5 core principles to keep AI ethical
Rob Smith, Formative Content
Science-fiction thrillers, like the 1980s classic film The Terminator, illuminate our imaginations, but they also stoke fears about autonomous, intelligent killer robots eradicating the human race.
And while this scenario might seem far-fetched, last year, over 100 robotics and artificial intelligence technology leaders, including Elon Musk and Google’s DeepMind co-founder Mustafa Suleyman, issued a warning about the risks posed by super-intelligent machines.
In an open letter to the UN Convention on Certain Conventional Weapons, the signatories said that once developed, killer robots — weapons designed to operate autonomously on the battlefield — “will permit armed conflict to be fought at a scale greater than ever, and at timescales faster than humans can comprehend.”
The letter states: “These can be weapons of terror, weapons that despots and terrorists use against innocent populations, and weapons hacked to behave in undesirable ways. We do not have long to act. Once this Pandora’s box is opened, it will be hard to close.”
AI must be a force for good — and diversity
This week, the United Kingdom government published a report, commissioned by the House of Lords AI Select Committee, which is based on evidence from over 200 industry experts. Central to the report are five core principles designed to guide and inform the ethical use of AI.
The first principle argues that AI should be developed for the common good and benefit of humanity.
The report’s authors argue the United Kingdom must actively shape the development and utilisation of AI, and call for “a shared ethical AI framework” that provides clarity against how this technology can best be used to benefit individuals and society.
They also say the prejudices of the past must not be unwittingly built into automated systems, and urge that such systems “be carefully designed from the beginning, with input from as diverse a group of people as possible.”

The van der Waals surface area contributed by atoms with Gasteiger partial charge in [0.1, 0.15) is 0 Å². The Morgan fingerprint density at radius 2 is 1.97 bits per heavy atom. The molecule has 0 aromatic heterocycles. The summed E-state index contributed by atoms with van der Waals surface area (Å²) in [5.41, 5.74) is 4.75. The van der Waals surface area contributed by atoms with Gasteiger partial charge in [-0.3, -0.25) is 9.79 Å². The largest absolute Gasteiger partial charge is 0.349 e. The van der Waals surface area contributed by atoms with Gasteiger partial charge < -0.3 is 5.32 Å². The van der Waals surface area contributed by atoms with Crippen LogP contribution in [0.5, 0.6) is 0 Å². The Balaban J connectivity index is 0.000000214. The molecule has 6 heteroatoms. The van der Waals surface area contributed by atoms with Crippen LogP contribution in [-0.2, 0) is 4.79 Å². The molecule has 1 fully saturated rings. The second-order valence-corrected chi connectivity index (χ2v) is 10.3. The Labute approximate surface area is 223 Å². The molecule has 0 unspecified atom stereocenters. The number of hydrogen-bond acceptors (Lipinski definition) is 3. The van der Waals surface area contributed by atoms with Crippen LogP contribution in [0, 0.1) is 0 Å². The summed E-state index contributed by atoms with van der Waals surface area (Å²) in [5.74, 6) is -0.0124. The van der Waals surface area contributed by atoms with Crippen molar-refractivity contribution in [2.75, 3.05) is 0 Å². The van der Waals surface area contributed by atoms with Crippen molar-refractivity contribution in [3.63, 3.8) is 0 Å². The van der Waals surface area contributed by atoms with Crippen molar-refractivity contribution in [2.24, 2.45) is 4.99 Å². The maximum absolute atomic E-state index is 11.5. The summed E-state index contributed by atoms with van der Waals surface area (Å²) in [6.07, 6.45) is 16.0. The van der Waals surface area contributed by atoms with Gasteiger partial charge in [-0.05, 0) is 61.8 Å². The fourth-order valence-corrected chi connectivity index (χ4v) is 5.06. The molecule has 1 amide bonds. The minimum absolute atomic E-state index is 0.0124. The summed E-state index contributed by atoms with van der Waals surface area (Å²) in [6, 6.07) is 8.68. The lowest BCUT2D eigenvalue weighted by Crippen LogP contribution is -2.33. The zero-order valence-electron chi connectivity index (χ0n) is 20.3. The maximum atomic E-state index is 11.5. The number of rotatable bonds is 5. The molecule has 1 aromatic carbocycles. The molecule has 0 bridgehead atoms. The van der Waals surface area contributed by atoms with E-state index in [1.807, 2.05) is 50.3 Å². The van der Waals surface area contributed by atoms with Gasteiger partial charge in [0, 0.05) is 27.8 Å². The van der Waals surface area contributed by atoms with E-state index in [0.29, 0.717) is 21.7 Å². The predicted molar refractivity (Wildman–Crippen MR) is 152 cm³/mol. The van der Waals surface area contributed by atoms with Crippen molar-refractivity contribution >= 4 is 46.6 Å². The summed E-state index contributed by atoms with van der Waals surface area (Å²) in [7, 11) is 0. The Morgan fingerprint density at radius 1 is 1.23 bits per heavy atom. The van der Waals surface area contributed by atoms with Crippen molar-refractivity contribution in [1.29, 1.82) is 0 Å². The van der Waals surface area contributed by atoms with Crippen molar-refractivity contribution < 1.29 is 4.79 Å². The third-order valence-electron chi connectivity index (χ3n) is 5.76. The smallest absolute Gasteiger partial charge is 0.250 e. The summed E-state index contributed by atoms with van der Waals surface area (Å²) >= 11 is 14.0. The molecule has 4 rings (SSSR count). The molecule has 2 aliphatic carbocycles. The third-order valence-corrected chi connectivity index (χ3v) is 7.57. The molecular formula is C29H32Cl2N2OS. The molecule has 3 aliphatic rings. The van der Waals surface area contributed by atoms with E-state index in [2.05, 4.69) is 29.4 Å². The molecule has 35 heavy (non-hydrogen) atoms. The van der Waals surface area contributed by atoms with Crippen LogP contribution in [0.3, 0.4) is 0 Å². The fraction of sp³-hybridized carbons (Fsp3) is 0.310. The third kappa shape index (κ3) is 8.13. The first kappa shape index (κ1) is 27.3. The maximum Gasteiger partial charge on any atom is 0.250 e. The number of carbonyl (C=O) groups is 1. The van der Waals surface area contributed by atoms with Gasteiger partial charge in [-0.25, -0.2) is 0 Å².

Intelligibility and fairness
The second principle demands that AI operates within parameters of intelligibility and fairness, and calls for companies and organisations to improve the intelligibility of their AI systems.
“Without this, regulators may need to step in and prohibit the use of opaque technology in significant and sensitive areas of life and society,” the report warns.
Third, the report says artificial intelligence should not be used to diminish the data rights or privacy of individuals, families or communities.
It says the ways in which data is gathered and accessed need to be reconsidered. This, the report says, is designed to ensure companies have fair and reasonable access to data, while citizens and consumers can also protect their privacy.
“Large companies which have control over vast quantities of data must be prevented from becoming overly powerful within this landscape. We call on the government … to review proactively the use and potential monopolisation of data by big technology companies operating in the UK.”
Flourishing alongside AI
The fourth principle stipulates all people should have the right to be educated as well as be enabled to flourish mentally, emotionally and economically alongside artificial intelligence.
For children, this means learning about using and working alongside AI from an early age. For adults, the report calls on government to invest in skills and training to negate the disruption caused by AI in the jobs market.
Confronting the power to destroy
Fifth, and aligning with concerns around killer robots, the report says the autonomous power to hurt, destroy or deceive human beings should never be vested in artificial intelligence.
“There is a significant risk that well-intended AI research will be misused in ways which harm people,” the report says. “AI researchers and developers must consider the ethical implications of their work.”
By establishing these principles, the UK can lead by example in the international community, the authors say.
“We recommend that the government convene a global summit of governments, academia and industry to establish international norms for the design, development, regulation and deployment of artificial intelligence.”
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Originally published at www.weforum.org.